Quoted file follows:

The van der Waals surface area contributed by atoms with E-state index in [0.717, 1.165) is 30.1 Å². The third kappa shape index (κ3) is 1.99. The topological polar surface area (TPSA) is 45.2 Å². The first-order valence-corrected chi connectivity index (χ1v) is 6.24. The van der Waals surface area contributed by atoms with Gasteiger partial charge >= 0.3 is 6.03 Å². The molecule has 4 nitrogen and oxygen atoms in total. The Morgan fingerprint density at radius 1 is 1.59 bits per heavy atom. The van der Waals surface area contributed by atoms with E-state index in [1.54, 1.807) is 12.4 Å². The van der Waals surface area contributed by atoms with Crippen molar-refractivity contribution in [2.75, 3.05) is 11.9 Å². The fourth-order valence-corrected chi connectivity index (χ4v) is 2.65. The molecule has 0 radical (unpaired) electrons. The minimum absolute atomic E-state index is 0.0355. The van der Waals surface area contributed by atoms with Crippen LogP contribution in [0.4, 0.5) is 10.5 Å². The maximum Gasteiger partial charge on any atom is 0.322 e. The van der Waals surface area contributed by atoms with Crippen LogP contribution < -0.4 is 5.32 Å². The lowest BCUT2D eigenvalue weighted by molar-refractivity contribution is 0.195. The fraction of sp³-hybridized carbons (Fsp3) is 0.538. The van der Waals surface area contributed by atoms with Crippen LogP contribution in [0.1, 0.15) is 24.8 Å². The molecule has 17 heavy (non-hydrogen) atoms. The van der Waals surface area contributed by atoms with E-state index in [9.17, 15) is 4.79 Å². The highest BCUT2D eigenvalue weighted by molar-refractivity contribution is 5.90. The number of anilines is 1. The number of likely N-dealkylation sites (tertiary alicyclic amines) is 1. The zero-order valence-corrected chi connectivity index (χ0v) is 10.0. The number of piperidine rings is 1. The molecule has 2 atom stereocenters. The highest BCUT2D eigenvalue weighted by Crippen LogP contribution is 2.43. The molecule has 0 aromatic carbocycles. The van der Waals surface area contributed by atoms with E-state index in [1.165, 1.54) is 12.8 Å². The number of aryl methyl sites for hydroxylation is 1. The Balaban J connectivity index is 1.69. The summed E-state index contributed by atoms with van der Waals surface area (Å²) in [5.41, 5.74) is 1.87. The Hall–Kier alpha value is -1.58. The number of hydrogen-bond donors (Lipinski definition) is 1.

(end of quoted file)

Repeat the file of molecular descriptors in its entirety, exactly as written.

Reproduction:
The van der Waals surface area contributed by atoms with E-state index in [0.717, 1.165) is 30.1 Å². The third kappa shape index (κ3) is 1.99. The topological polar surface area (TPSA) is 45.2 Å². The first-order valence-corrected chi connectivity index (χ1v) is 6.24. The van der Waals surface area contributed by atoms with Gasteiger partial charge >= 0.3 is 6.03 Å². The molecule has 4 nitrogen and oxygen atoms in total. The Morgan fingerprint density at radius 1 is 1.59 bits per heavy atom. The van der Waals surface area contributed by atoms with E-state index in [1.54, 1.807) is 12.4 Å². The van der Waals surface area contributed by atoms with Crippen molar-refractivity contribution in [2.75, 3.05) is 11.9 Å². The fourth-order valence-corrected chi connectivity index (χ4v) is 2.65. The molecule has 0 radical (unpaired) electrons. The minimum absolute atomic E-state index is 0.0355. The van der Waals surface area contributed by atoms with Crippen LogP contribution in [0.4, 0.5) is 10.5 Å². The maximum Gasteiger partial charge on any atom is 0.322 e. The van der Waals surface area contributed by atoms with Crippen LogP contribution < -0.4 is 5.32 Å². The lowest BCUT2D eigenvalue weighted by molar-refractivity contribution is 0.195. The fraction of sp³-hybridized carbons (Fsp3) is 0.538. The van der Waals surface area contributed by atoms with Crippen LogP contribution in [0.1, 0.15) is 24.8 Å². The molecule has 17 heavy (non-hydrogen) atoms. The van der Waals surface area contributed by atoms with E-state index in [9.17, 15) is 4.79 Å². The highest BCUT2D eigenvalue weighted by molar-refractivity contribution is 5.90. The number of anilines is 1. The number of likely N-dealkylation sites (tertiary alicyclic amines) is 1. The zero-order valence-corrected chi connectivity index (χ0v) is 10.0. The number of piperidine rings is 1. The molecule has 2 atom stereocenters. The highest BCUT2D eigenvalue weighted by Crippen LogP contribution is 2.43. The molecule has 0 aromatic carbocycles. The van der Waals surface area contributed by atoms with E-state index in [1.165, 1.54) is 12.8 Å². The number of aryl methyl sites for hydroxylation is 1. The Balaban J connectivity index is 1.69. The summed E-state index contributed by atoms with van der Waals surface area (Å²) in [5.41, 5.74) is 1.87. The Hall–Kier alpha value is -1.58. The number of hydrogen-bond donors (Lipinski definition) is 1.